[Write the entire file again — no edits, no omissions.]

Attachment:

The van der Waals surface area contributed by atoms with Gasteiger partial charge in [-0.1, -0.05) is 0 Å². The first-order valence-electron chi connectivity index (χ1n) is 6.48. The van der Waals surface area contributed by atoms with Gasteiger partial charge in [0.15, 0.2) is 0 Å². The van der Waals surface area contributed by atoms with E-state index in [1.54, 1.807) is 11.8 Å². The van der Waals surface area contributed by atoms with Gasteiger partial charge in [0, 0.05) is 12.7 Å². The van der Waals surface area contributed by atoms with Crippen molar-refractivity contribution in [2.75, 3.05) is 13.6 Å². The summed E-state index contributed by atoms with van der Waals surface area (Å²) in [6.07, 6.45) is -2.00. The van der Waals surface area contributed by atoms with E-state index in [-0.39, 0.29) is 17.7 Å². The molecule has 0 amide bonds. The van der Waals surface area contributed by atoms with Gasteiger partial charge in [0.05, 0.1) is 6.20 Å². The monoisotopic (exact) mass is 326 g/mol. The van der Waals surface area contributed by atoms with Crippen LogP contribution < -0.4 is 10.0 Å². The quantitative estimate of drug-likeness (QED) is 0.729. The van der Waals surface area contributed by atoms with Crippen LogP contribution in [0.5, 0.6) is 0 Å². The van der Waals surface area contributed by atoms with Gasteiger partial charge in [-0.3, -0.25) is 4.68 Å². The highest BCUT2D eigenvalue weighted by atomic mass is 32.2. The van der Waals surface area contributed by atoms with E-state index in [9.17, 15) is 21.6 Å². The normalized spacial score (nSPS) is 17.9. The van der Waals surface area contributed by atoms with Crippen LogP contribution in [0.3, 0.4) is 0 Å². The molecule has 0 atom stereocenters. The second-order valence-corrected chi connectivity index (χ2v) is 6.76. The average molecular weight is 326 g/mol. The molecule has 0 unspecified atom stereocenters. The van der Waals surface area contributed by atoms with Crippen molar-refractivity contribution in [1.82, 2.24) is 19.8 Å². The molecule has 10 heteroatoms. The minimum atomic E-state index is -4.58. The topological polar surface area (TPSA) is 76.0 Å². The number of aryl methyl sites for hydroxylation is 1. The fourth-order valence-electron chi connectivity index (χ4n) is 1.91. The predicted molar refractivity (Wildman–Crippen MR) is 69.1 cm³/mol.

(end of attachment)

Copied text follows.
The van der Waals surface area contributed by atoms with Gasteiger partial charge in [-0.1, -0.05) is 0 Å². The first-order valence-electron chi connectivity index (χ1n) is 6.48. The van der Waals surface area contributed by atoms with Gasteiger partial charge in [0.15, 0.2) is 0 Å². The van der Waals surface area contributed by atoms with E-state index in [1.54, 1.807) is 11.8 Å². The van der Waals surface area contributed by atoms with Gasteiger partial charge in [0, 0.05) is 12.7 Å². The van der Waals surface area contributed by atoms with Crippen molar-refractivity contribution in [2.75, 3.05) is 13.6 Å². The summed E-state index contributed by atoms with van der Waals surface area (Å²) in [6.07, 6.45) is -2.00. The van der Waals surface area contributed by atoms with E-state index in [-0.39, 0.29) is 17.7 Å². The molecule has 0 amide bonds. The van der Waals surface area contributed by atoms with Gasteiger partial charge in [0.05, 0.1) is 6.20 Å². The monoisotopic (exact) mass is 326 g/mol. The van der Waals surface area contributed by atoms with Crippen LogP contribution < -0.4 is 10.0 Å². The quantitative estimate of drug-likeness (QED) is 0.729. The van der Waals surface area contributed by atoms with Crippen LogP contribution in [0.5, 0.6) is 0 Å². The van der Waals surface area contributed by atoms with Gasteiger partial charge in [-0.3, -0.25) is 4.68 Å². The highest BCUT2D eigenvalue weighted by atomic mass is 32.2. The van der Waals surface area contributed by atoms with E-state index in [9.17, 15) is 21.6 Å². The normalized spacial score (nSPS) is 17.9. The van der Waals surface area contributed by atoms with Crippen LogP contribution in [0.3, 0.4) is 0 Å². The molecule has 0 atom stereocenters. The second-order valence-corrected chi connectivity index (χ2v) is 6.76. The average molecular weight is 326 g/mol. The molecule has 0 unspecified atom stereocenters. The van der Waals surface area contributed by atoms with Crippen molar-refractivity contribution in [1.82, 2.24) is 19.8 Å². The molecule has 10 heteroatoms. The minimum atomic E-state index is -4.58. The topological polar surface area (TPSA) is 76.0 Å². The number of aryl methyl sites for hydroxylation is 1. The fourth-order valence-electron chi connectivity index (χ4n) is 1.91. The predicted molar refractivity (Wildman–Crippen MR) is 69.1 cm³/mol.